Duel between Jofra Archer and Matthew Wade typified riveting Ashes series which had the right result
The duel between Matthew Wade and Jofra Archer at the Oval typified a fantastically watchable series that has been great for cricket.
I thought 2-2 was a fair scoreline, as neither side had enough periods of sustained pressure to win the series outright. They were two similar teams with some supremely talented bowlers and fragile batting line-ups that were carried by one or two individuals.
The battle between Wade and Archer had echoes of that between Mike Atherton and Allan Donald in 1998. I am pleased the umpires did not step in as Test cricket is about nobody taking a backward step.
England bowler Jofra Archer stares at adversary Matthew Wade during a tense battle
Wade is like a nippy little dog who keeps yapping away, and while he talked the talk he was not afraid to walk the walk. When he went out to bat they pounced on him but he is a streetfighter, one of those guys who when you play against him you hate, but you’d also love to have in your side.
Archer played it perfectly as well. We do not want to make our cricketers robotic and this encounter summed up what Ashes cricket is all about. In fact I have to applaud all the players who will have been tired at the end of a long summer for the shift they put in amid a ridiculous schedule.
There have been so many good things about this summer for England and at the end of it they have won a World Cup and drawn an Ashes series. Would they have taken that at the start? Of course they would. People knock the game sometimes but have a look at the last few months. Nearly every ground has been sold out and the atmospheres have been phenomenal.
England would have taken a World Cup and a drawn Ashes series at the start of the summer
Here at the Oval, Australia made errors galore — the toss, their selection, dropped catches, reviews. They opened the door for England and Joe Root’s side were good enough to take advantage.
England are looking for a successor to Trevor Bayliss. I would like to see the focus lean towards a red ball batting technician. I was fortunate to work with Duncan Fletcher, someone with great technical know-how, who could not just spot a weakness but could do something about it. Trevor has done a magnificent job overall, but when someone like Root struggles with his movement, for example, they need someone who can come up with a solution.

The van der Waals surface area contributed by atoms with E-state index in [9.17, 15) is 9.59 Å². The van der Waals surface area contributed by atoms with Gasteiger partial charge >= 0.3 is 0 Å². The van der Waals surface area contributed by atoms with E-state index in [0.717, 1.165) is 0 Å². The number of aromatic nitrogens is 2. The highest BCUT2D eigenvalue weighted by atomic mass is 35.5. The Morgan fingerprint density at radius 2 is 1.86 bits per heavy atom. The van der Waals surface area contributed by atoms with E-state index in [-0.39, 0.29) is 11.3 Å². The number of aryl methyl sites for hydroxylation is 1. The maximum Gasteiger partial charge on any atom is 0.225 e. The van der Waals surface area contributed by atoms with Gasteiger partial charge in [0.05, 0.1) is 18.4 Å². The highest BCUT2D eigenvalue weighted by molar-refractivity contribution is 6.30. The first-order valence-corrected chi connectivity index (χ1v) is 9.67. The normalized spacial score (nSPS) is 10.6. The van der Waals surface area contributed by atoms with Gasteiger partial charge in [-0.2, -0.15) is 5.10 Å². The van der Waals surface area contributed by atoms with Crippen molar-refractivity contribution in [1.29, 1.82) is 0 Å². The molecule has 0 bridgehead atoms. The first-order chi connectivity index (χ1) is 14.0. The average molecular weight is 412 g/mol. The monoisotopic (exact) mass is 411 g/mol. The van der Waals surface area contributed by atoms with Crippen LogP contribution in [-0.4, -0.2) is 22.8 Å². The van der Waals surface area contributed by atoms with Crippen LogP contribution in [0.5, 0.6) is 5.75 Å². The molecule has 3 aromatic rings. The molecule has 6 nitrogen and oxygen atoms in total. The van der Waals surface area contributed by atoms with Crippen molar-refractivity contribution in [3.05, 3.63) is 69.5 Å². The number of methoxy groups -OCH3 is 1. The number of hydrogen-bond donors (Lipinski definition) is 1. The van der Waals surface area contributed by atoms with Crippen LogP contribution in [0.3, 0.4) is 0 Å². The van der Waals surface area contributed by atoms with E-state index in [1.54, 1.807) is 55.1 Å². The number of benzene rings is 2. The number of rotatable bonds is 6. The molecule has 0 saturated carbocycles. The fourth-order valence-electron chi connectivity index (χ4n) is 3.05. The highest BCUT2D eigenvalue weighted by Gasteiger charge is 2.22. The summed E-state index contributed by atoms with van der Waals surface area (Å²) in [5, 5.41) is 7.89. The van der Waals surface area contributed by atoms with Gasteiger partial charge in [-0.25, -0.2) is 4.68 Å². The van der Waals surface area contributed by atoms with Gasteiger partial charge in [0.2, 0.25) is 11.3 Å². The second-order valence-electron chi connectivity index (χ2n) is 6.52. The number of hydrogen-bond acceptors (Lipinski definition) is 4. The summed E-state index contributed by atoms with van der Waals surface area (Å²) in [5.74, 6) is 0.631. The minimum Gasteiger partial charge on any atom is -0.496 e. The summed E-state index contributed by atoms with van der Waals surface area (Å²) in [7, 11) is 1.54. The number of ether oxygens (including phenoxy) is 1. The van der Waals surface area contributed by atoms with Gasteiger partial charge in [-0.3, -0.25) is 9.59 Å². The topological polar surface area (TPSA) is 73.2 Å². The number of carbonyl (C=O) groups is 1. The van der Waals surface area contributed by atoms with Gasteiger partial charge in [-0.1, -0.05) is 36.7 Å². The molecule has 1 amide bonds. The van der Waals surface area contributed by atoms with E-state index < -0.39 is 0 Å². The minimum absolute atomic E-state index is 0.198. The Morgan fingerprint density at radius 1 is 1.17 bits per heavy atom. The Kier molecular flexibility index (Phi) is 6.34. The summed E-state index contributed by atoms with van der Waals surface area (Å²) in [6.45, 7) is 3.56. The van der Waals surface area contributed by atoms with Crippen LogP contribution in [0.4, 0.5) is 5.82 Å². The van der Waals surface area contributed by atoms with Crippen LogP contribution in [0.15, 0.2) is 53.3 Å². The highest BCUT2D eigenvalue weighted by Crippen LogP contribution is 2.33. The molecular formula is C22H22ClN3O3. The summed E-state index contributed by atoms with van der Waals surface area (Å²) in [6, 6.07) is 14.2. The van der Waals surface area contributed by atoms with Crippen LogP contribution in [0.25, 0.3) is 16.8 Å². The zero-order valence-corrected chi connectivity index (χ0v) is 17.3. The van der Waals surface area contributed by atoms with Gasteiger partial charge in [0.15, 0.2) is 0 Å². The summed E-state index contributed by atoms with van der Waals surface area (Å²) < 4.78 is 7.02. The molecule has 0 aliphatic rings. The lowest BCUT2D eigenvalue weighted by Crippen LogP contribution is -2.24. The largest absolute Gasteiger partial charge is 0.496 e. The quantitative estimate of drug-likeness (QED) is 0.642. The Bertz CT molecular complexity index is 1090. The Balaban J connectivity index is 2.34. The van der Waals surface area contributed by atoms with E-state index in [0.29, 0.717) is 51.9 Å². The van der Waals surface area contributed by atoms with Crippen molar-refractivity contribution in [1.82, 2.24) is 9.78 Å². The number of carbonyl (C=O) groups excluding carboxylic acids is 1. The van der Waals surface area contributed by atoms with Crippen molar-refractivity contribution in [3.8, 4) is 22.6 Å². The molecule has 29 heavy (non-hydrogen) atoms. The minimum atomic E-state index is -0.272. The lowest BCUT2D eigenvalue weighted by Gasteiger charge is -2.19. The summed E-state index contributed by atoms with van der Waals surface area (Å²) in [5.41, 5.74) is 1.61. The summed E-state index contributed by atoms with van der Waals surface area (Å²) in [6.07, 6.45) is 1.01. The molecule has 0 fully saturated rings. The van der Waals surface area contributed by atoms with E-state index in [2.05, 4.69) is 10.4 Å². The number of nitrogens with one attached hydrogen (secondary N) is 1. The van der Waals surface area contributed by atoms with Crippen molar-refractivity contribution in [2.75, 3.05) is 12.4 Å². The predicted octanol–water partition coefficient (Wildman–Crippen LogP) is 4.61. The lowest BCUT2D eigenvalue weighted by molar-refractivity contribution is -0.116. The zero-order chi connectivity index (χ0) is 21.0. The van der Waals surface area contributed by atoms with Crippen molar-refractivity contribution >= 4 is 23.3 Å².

Archer has been a blessing but Stuart Broad and James Anderson are not going to go on forever and so I am hoping England really do some long-term thinking. They are going to need some fast bowlers to win back the Ashes.
England must nurture the next generation of fast bowlers in order to regain the Ashes
They must learn from the mistake last time when they went with a one-dimensional medium fast attack, which however Joe shuffled it had the same outcome. They were toothless, so they need to look after Archer and Mark Wood and bring on the likes of Olly Stone and Saqib Mahmood. We need a crop of fast bowlers — look at the impact Archer has had on this series. For one game he didn’t bowl 90mph and people were on his back but he is of such value that people have to be patient.
Clearly for Australia Steve Smith was exceptional but I would also salute Tim Paine. He made some mistakes but look at the hospital pass he was given at a time when he had nearly been out of the game. He has turned it round, coming back here and retaining the Ashes. He has changed the culture of this Australian team.
Seeing the way the outstanding Josh Hazelwood and Pat Cummins have gone at England and their body language, it is how Australia played under Allan Border and Mark Taylor. He has taken them back in a good way. Well done to them and well done to both teams for producing a brilliant summer of cricket.